There’ll soon be a new squadron of drones flying over San Luis Obispo County helping the Sheriff’s Department in its efforts to keep residents safe.
The Sheriff’s Department asked County Supervisors for permission to spend some $22,200 of a Homeland Security grant to buy three more “unmanned aircraft systems” (drones) as part of a December 2018 approval to buy an initial drone paid for out of a $29,600 DHS grant.

“Since the original approval,” reads a staff report from Sheriff Ian Parkinson, “the Sheriff’s Office requested and were approved by California Office of Emergency Services [Cal OES] to purchase up to eight unmanned aircraft systems, dependent on the final cost of each unmanned aircraft.”
The department put out a request for proposals and chose a bid for three additional drones at $7,400 each for a total of $22,200, and eating up the rest of the initial $29,600 grant.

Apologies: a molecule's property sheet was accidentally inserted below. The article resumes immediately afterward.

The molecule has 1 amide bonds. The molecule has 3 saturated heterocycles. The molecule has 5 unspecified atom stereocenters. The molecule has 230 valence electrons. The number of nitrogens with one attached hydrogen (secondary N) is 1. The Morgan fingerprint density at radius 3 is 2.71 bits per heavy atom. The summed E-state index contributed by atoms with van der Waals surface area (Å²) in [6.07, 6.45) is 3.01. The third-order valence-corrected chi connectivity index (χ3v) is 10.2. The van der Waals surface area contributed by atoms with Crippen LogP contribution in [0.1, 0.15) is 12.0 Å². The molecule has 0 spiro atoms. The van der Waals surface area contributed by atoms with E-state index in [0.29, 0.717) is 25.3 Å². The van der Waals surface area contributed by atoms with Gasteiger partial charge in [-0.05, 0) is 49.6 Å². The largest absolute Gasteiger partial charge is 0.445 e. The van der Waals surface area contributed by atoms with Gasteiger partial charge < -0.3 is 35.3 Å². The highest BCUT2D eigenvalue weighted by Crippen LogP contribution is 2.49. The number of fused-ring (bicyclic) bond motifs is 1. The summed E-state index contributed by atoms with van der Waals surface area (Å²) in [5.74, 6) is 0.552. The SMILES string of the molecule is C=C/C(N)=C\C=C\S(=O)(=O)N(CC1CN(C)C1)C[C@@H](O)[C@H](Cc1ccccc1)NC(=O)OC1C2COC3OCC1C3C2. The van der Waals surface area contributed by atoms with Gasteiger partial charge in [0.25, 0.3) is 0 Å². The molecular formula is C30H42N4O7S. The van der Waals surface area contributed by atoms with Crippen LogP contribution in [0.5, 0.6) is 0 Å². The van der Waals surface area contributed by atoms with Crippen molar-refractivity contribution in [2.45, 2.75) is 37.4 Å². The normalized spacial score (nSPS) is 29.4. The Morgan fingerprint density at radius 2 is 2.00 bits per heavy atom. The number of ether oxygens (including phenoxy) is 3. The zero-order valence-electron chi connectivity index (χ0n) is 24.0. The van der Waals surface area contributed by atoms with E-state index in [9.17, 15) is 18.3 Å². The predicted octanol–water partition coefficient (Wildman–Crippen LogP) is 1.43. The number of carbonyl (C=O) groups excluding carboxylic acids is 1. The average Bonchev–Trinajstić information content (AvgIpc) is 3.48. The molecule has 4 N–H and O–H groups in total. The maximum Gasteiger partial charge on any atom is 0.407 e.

Drones have been getting increased usage by law enforcement, as they have proved valuable in search and rescue incidents to look for lost people, and with street demonstrations to hover high above the crowd and be an “eye-in-the-sky” for police.
Drones are another arrow in the quivers of police departments, much like police dogs.

Police dogs were initially a luxury in police departments but have been acknowledged as valuable tools in many law enforcement situations. From sniffing out drugs and explosives to chasing down and assisting in the apprehension of fleeing suspects, police dogs, called “K-9 units” in most agencies, have become increasingly ingrained in police work and have also gone to war with U.S. troops overseas.

And the price of a specially trained police dog is about $8,000 (for just the animal), making their costs comparable to drones, minus of course the cost of specialty patrol cars, food and vet bills.